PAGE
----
2013 Most Under-Appreciated Film Nominees

Every year there are films that get either misunderstood or just fall under the radar.  Most of the times this just means finding five movies that kind of fell by the wayside, and there’s a little bit of that this year, but I’ve got to say that the lack of appreciation for these five stings a little more than usual. I don’t know, I feel like the film intelligencia let me down this year and weren’t doing their jobs right when these movies came out.

  •  Blancanieves: I was less than thrilled with the over-the-top response to The Artist two years ago for a number of reasons and this year that movie found a new way to annoy me: it drowned out the response to this much better contemporary European silent film.   The people who did see this movie mostly had nice things to say about it, but for the most part it wasn’t able to get much traction with audiences simply because a lot of people just didn’t have the enthusiasm to see more than one movie that harkened back to early cinema in a decade.
  • Elysium: I like Neil Blomkamp’s District 9, but I didn’t love it as much as many people did.  Then he made Elysium and I thought it was very similar to and about as good as the earlier film, but was surprised to find that most of the people who were over the moon about that earlier film absolutely hated the later one.  I kind of get the problems that these people have with Elysium, but it seemed to me that District 9 is mostly guilty of the same things they were complaining about, so I was kind of left wondering what happened between the two reactions.  Expectations can be a bitch I guess.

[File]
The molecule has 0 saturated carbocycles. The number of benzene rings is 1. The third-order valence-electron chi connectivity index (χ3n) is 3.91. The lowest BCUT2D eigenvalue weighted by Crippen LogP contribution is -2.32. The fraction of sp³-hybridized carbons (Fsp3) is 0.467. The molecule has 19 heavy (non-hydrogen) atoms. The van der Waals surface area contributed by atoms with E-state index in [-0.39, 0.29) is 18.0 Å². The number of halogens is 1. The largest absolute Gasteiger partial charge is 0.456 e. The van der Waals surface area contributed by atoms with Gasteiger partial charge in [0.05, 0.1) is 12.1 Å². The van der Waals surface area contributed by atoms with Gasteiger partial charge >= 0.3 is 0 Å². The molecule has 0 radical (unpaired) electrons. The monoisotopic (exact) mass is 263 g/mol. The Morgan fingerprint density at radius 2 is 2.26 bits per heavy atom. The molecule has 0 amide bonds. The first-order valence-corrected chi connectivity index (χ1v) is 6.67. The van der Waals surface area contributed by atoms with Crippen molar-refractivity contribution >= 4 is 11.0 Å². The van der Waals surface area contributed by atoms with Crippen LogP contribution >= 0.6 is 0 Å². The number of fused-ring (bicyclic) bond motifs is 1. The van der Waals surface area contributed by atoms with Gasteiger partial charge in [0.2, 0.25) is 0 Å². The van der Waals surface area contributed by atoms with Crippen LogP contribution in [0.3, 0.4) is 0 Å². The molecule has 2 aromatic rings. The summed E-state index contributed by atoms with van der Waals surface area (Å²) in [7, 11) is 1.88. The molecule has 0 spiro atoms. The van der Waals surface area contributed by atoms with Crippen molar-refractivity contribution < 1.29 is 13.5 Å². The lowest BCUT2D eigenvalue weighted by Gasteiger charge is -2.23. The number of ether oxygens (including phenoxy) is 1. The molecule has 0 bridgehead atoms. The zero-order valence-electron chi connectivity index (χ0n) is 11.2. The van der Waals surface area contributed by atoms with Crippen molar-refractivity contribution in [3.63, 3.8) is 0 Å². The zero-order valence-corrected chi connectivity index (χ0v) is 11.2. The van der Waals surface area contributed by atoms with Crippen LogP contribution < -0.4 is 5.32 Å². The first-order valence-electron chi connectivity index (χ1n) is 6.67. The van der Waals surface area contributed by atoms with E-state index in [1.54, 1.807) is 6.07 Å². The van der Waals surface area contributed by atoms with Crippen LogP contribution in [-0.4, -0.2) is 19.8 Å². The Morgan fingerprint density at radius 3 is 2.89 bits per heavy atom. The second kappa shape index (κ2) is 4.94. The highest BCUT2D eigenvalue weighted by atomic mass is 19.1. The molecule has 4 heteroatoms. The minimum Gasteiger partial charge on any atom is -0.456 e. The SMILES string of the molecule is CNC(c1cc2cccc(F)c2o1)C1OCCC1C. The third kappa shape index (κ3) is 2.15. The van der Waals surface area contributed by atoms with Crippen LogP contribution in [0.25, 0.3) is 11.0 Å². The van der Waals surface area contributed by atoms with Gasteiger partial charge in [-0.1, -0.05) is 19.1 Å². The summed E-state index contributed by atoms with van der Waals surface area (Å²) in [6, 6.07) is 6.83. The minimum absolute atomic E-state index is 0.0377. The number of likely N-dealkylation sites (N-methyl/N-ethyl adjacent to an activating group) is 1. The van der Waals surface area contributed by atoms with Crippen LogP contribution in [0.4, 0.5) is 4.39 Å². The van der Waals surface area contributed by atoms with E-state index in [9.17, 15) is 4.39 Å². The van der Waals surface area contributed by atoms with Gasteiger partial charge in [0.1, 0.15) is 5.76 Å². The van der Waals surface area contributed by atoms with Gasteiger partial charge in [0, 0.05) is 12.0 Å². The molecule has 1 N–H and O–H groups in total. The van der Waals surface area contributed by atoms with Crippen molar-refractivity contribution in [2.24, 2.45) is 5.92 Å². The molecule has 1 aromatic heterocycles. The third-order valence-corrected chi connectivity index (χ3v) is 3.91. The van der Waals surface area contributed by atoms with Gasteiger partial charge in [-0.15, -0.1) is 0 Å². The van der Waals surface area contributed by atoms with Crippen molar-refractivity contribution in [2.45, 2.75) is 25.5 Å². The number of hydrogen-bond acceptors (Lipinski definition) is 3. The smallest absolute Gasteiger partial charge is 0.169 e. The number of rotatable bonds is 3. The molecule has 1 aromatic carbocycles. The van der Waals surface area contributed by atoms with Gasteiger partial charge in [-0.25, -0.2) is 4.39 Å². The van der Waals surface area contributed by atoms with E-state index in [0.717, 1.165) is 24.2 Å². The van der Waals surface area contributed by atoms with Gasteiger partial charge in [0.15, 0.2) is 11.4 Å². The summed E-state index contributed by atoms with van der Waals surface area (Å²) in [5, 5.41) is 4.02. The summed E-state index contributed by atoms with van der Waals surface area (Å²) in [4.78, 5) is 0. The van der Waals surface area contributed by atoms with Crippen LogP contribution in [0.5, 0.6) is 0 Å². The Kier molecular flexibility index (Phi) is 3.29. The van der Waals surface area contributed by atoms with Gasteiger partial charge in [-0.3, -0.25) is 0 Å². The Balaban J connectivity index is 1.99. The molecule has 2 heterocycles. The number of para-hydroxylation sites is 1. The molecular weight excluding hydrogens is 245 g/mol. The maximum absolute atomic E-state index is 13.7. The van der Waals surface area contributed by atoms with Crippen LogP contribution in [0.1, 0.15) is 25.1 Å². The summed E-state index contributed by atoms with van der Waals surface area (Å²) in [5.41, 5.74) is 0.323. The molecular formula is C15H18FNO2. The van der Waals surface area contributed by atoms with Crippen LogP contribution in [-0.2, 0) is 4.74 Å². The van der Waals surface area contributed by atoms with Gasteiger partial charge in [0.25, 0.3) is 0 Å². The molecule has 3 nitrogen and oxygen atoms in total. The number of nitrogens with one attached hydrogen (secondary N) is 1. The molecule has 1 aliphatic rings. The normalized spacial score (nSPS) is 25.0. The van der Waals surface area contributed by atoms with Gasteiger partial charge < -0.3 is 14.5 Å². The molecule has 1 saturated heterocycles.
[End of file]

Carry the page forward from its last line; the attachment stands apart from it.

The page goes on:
• Ender’s Game: Ender’s Game is… not a great film, but it’s not a bad film either.  It probably didn’t deserve to be turned into a blockbuster, but it did probably deserve to be more than shrugged off.  Put it this way: this was a year when the internet collectively blew their wads anticipating the likes of Pacific Rim, and if the likes of that can fill up blog posts and earn over four hundred million dollars worldwide, I feel like a science fiction film that’s actually interested in exploring some interesting themes about militarism and conformity maybe deserved more than a brief shrug from the press.
  • Man of Steel: To call Man of Steel polarizing would be an understatement.  People seem to either recognize its majesty or that seem to despise it almost on principle.  Its odd because most of the objections people have towards it are things they seem to have zero problem with in other films.  They either think there’s too much destruction in it (as if a city wasn’t also destroyed in The Avengers), or they think it wasn’t true enough to the comic book (as if The Dark Knight was fully in line with Bob Kane’s vision of that character), or they just couldn’t stand that the movie took itself even remotely seriously and didn’t hide itself behind a thick layer of irony and cynicism (because that’s apparently a crime now).
  • To the Wonder: I feel like Terrence Malick should have done enough at this point to have earned just a little bit of a benefit of the doubt, but that certainly wasn’t extended to his film To the Wonder.  Alright, I get why this movie wasn’t going to be for everyone, its storytelling certainly wasn’t very clear or conventional.  But I can’t help but think that a lot of critics would have been a lot more curious and patient with it if it hadn’t starred Ben Affleck or if it had been made by a European auteur.  Instead I feel like it was met with a very dismissive if not apathetic response, as if any movie whose message isn’t immediately apparent to everyone isn’t worth talking about at all.

 And the Golden Stake goes to…


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